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Kejadian 2:17

Konteks
2:17 but 1  you must not eat 2  from the tree of the knowledge of good and evil, for when 3  you eat from it you will surely die.” 4 

Kejadian 3:19

Konteks

3:19 By the sweat of your brow 5  you will eat food

until you return to the ground, 6 

for out of it you were taken;

for you are dust, and to dust you will return.” 7 

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[2:17]  1 tn The disjunctive clause here indicates contrast: “but from the tree of the knowledge….”

[2:17]  2 tn The negated imperfect verb form indicates prohibition, “you must not eat.”

[2:17]  3 tn Or “in the very day, as soon as.” If one understands the expression to have this more precise meaning, then the following narrative presents a problem, for the man does not die physically as soon as he eats from the tree. In this case one may argue that spiritual death is in view. If physical death is in view here, there are two options to explain the following narrative: (1) The following phrase “You will surely die” concerns mortality which ultimately results in death (a natural paraphrase would be, “You will become mortal”), or (2) God mercifully gave man a reprieve, allowing him to live longer than he deserved.

[2:17]  4 tn Heb “dying you will die.” The imperfect verb form here has the nuance of the specific future because it is introduced with the temporal clause, “when you eat…you will die.” That certainty is underscored with the infinitive absolute, “you will surely die.”

[2:17]  sn The Hebrew text (“dying you will die”) does not refer to two aspects of death (“dying spiritually, you will then die physically”). The construction simply emphasizes the certainty of death, however it is defined. Death is essentially separation. To die physically means separation from the land of the living, but not extinction. To die spiritually means to be separated from God. Both occur with sin, although the physical alienation is more gradual than instant, and the spiritual is immediate, although the effects of it continue the separation.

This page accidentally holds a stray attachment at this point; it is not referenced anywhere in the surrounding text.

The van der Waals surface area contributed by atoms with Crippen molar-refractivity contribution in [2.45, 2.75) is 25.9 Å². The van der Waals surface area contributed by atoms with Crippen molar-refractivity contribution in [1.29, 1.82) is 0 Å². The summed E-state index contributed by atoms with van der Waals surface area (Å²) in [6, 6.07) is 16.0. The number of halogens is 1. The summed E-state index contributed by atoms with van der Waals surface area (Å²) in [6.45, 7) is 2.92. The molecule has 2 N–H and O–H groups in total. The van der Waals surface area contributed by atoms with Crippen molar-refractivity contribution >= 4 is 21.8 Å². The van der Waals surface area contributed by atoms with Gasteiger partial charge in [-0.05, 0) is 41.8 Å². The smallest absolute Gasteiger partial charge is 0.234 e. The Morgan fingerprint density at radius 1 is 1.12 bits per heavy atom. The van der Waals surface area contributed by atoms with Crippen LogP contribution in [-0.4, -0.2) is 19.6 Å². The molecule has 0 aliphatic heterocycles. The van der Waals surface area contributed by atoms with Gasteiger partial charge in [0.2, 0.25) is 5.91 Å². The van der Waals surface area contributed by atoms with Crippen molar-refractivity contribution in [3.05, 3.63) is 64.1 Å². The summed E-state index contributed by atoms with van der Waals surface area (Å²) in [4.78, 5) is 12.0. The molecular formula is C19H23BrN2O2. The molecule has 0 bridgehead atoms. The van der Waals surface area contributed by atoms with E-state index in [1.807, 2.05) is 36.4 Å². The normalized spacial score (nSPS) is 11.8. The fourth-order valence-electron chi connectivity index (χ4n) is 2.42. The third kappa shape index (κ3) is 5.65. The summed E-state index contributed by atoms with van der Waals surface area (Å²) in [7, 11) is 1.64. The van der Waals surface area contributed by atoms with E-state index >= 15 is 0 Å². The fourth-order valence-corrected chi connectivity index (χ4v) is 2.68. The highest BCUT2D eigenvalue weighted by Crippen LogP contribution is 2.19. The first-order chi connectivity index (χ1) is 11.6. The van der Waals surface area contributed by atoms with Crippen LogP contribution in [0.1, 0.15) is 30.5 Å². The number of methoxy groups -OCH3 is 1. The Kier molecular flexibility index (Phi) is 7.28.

[3:19]  5 tn The expression “the sweat of your brow” is a metonymy, the sweat being the result of painful toil in the fields.

[3:19]  6 sn Until you return to the ground. The theme of humankind’s mortality is critical here in view of the temptation to be like God. Man will labor painfully to provide food, obviously not enjoying the bounty that creation promised. In place of the abundance of the orchard’s fruit trees, thorns and thistles will grow. Man will have to work the soil so that it will produce the grain to make bread. This will continue until he returns to the soil from which he was taken (recalling the creation in 2:7 with the wordplay on Adam and ground). In spite of the dreams of immortality and divinity, man is but dust (2:7), and will return to dust. So much for his pride.

[3:19]  7 sn In general, the themes of the curse oracles are important in the NT teaching that Jesus became the cursed one hanging on the tree. In his suffering and death, all the motifs are drawn together: the tree, the sweat, the thorns, and the dust of death (see Ps 22:15). Jesus experienced it all, to have victory over it through the resurrection.



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